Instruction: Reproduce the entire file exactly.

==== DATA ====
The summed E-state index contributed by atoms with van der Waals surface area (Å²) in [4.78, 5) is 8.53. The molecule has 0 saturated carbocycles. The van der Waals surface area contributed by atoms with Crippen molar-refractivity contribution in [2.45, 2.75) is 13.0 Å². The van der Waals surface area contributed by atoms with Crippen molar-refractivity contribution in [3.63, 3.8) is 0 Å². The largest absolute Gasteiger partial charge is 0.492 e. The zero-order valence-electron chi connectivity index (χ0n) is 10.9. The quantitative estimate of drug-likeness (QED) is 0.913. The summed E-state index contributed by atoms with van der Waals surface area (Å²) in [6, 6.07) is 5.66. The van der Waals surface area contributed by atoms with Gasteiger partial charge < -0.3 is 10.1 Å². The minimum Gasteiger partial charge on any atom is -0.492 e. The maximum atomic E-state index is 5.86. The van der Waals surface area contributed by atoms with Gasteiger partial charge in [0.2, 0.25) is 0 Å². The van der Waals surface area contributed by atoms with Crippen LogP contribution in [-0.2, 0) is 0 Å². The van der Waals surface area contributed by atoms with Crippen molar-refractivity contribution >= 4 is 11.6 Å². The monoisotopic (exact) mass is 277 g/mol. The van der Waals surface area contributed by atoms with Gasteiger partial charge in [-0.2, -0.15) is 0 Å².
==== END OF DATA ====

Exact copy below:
The summed E-state index contributed by atoms with van der Waals surface area (Å²) in [4.78, 5) is 8.53. The molecule has 0 saturated carbocycles. The van der Waals surface area contributed by atoms with Crippen molar-refractivity contribution in [2.45, 2.75) is 13.0 Å². The van der Waals surface area contributed by atoms with Crippen molar-refractivity contribution in [3.63, 3.8) is 0 Å². The largest absolute Gasteiger partial charge is 0.492 e. The zero-order valence-electron chi connectivity index (χ0n) is 10.9. The quantitative estimate of drug-likeness (QED) is 0.913. The summed E-state index contributed by atoms with van der Waals surface area (Å²) in [6, 6.07) is 5.66. The van der Waals surface area contributed by atoms with Gasteiger partial charge < -0.3 is 10.1 Å². The minimum Gasteiger partial charge on any atom is -0.492 e. The maximum atomic E-state index is 5.86. The van der Waals surface area contributed by atoms with Gasteiger partial charge in [0.2, 0.25) is 0 Å². The van der Waals surface area contributed by atoms with Crippen LogP contribution in [-0.2, 0) is 0 Å². The van der Waals surface area contributed by atoms with Crippen molar-refractivity contribution >= 4 is 11.6 Å². The monoisotopic (exact) mass is 277 g/mol. The van der Waals surface area contributed by atoms with Gasteiger partial charge in [-0.2, -0.15) is 0 Å².